Thursday, December 18, 2014

Tough Sledding - Beige Christmas - Numbing New Year

20 F. high in the Twin Cities Wednesday.
26 F. average high on December 17.
33 F. high on December 17, 2013.

December 18, 1922: Heat wave across southern Minnesota. Temperatures rose into the 60's at New Ulm and St. Peter.
December 18, 1917: Milaca had its fifty-ninth consecutive day with no precipitation.

Tough Sledding

Abe Lincoln was right - it's impossible pleasing all the people all the time. Don't even bother trying. Good news for commuters is a tough sell for skiers and anyone trying to fire up a snowmobile.
At a recent Christmas party a friend pulled me aside. "Paul, what are the local TV meteorologists thinking? They're calling green lawns, fog and 50 degrees in December good news. This is NOT what Minnesota is supposed to look like in late December. Where's the snow? Stop the insanity!"

I feel your pain, Jim.

El Nino tends to detour the biggest Pacific storms south and east of Minnesota. El Nino winters are usually stormier than average from Los Angeles, Dallas, and Atlanta to New York and Boston - but drier/milder/quieter for much of the Upper Midwest. El Nino is still kicking in, and I'm seeing early symptoms on the weather maps.

The whopping inch of snow in your yard will probably melt over the weekend with highs in the 30s; a rain/snow mix on Monday - but no major storms in sight here, just a much colder surge in about 8 days.

St. Thomas climate scientist John Abraham predicts 2014 will be the warmest year, worldwide, on record; even warmer than 1998, 2005 and 2010.

* Photo above: Mike Hall.

Weekend Thaw. Temperatures climb into the mid 20s today to near freezing tomorrow, but we should see 3-4 days with temperatures (mostly) above 32F from Saturday into Tuesday of next week. A light mix Monday gives way to light snow and flurries Tuesday into Christmas Eve. White Christmas? We'll be lucky to have an inch of snow on the ground by next Thursday.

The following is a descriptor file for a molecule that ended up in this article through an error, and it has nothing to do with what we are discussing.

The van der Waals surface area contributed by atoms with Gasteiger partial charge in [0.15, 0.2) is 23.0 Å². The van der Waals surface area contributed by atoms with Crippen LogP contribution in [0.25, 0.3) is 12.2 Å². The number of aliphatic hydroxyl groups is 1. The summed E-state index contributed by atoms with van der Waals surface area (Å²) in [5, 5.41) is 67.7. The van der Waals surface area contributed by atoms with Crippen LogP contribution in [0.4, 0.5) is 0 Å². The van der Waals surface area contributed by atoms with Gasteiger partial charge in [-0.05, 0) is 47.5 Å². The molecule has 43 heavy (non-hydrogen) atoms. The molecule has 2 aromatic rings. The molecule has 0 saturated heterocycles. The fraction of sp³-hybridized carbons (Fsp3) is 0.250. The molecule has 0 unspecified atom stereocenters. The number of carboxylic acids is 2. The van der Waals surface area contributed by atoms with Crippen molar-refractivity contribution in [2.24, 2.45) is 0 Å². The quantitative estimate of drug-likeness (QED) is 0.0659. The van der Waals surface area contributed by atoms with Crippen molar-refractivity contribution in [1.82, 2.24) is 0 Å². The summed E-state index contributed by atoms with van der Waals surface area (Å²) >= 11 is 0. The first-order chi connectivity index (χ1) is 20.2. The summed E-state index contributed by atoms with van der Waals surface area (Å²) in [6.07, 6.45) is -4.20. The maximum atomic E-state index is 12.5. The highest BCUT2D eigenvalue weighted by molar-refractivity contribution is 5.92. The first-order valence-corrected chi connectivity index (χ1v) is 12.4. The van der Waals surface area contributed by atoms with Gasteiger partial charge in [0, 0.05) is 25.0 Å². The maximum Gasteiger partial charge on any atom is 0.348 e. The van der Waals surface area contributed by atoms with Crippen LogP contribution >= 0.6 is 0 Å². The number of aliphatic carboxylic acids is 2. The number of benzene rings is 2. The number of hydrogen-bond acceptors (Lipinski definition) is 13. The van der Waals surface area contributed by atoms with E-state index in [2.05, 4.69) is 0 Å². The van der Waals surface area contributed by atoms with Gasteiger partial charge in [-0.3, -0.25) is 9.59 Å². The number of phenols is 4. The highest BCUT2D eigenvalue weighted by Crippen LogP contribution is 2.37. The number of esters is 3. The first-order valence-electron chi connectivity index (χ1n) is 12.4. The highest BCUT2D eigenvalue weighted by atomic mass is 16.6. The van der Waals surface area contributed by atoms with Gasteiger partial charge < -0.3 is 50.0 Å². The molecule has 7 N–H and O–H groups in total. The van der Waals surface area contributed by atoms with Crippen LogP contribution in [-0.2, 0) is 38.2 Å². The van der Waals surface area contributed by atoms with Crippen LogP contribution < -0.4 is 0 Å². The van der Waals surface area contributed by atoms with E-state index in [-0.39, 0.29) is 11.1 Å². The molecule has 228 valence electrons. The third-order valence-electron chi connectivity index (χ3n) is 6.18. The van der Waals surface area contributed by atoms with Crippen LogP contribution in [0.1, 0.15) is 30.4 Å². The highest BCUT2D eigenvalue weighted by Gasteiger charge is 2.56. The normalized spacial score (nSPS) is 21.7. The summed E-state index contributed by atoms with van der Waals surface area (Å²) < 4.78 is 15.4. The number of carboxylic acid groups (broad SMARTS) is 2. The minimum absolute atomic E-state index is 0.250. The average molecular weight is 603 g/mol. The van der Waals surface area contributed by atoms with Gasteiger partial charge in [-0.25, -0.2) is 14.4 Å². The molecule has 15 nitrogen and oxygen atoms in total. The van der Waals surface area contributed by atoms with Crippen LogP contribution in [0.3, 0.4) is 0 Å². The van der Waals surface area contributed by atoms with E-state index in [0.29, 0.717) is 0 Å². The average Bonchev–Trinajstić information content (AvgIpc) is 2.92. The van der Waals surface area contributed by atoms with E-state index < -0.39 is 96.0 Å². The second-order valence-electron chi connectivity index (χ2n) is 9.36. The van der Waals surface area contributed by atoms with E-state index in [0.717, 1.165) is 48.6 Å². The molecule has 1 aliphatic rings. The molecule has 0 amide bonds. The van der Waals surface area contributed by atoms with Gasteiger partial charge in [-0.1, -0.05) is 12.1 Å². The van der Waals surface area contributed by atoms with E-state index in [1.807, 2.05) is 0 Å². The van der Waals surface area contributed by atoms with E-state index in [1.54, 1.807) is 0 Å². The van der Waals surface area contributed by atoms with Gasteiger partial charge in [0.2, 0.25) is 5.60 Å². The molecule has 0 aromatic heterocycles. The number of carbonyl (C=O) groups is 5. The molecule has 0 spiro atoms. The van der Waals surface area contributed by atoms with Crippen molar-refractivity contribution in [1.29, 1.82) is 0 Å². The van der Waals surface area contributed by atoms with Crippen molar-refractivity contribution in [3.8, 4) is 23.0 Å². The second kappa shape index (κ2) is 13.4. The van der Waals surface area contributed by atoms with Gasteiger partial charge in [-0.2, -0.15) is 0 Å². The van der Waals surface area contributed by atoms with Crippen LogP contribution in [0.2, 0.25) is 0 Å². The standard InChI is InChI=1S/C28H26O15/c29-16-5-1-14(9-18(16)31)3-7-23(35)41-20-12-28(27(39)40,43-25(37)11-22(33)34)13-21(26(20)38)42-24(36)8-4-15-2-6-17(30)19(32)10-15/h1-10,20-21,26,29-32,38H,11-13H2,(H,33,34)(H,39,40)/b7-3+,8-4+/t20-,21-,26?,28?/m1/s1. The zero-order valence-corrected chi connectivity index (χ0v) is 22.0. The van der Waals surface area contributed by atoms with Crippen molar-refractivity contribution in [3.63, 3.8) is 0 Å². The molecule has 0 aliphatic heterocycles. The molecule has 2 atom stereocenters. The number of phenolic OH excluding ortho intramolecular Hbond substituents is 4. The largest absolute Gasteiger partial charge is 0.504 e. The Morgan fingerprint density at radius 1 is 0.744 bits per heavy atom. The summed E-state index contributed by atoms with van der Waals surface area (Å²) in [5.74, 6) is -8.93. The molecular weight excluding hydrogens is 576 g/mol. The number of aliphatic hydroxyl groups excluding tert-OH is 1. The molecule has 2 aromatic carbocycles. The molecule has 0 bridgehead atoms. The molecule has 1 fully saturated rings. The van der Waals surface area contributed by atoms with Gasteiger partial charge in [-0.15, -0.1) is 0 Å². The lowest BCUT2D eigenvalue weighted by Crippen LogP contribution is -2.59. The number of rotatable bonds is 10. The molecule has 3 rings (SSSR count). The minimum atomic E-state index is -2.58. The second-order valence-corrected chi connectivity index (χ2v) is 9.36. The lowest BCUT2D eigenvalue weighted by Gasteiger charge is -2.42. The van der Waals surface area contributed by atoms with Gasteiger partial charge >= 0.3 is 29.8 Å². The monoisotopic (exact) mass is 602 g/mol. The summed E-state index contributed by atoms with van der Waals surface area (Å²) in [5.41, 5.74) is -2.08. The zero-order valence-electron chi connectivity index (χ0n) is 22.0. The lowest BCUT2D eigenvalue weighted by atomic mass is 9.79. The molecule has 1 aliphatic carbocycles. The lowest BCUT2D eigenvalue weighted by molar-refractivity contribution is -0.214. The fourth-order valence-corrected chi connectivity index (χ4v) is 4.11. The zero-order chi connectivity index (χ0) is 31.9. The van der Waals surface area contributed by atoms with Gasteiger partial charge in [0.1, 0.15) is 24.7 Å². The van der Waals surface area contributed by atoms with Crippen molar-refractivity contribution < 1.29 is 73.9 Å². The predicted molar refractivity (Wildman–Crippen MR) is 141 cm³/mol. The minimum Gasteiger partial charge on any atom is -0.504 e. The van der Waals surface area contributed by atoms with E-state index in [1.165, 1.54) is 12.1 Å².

60-Hour Accumulated Precipitation. A streak of light snow pushes across Kansas into Missouri today, while the next sloppy front pushes onto the west coast, sparking more (minor) flooding problems across California. Animation: NOAA and HAMweather.

A Numbing New Year? Our westerly wind flow aloft takes a turn to the northwest by the end of 2014, setting the stage for a spell of days in the teens and single digits, nights dipping below zero. Historically January is the coldest month of the year, and 2015 will probably be no exception. Graphic: GrADS:COLA/IGES.

Reality Check. GFS numbers show highs in the teens and single digits the last few days of December, spilling over into the first week of January. Not exactly polar-vortex-cold, but it should get our attention.

2014 Will Be The Hottest Year On Record. This news comes from Dr. John Abraham, a climate scientist at St. Thomas, via a story at The Guardian. Here's the intro: "For those of us fixated on whether 2014 will be the hottest year on record, the results are in. At least, we know enough that we can make the call. According the global data from NOAA, 2014 will be the hottest year ever recorded. I can make this pronouncement even before the end of the year because each month, I collect daily global average temperatures. So far, December is running about 0.5°C above the average..."

The Scientific Way To Stay Warm This Winter. Mashable has an interesting article with some good tips; here's a clip that made me realize how little I know about staying warm: "...Being well-fed — meaning consuming more calories than you're burning — will help your body handle the cold better, according to Greenway. "It always helps to be well-fed in the backcountry when it's cold," he said. "This is all-important, to keep your blood sugar up enough to provide the energy you need to keep warm in a cold situation." Staying hydrated is also key, Greenway said. "Your body will tolerate the cold much better if food and water balance are maintained..."

Hotter Ocean Waters Give Typhoons A Boost. Scientific American has the story - here's an excerpt: "Also rare for the Atlantic would be the five Category 5-strength storms that have spun up in the West Pacific this year, the most in that basin since the 10 seen in 1997, according to Steven Bowen, an associate director and meteorologist with the reinsurance group Aon Benfield. The record for Category 5 storms in a single season in the Atlantic is only four, which has only happened once, during the blockbuster 2005 season. The West Pacific, on the other hand, has averaged about three Category 5 storms a season since 2000, Bowen said..."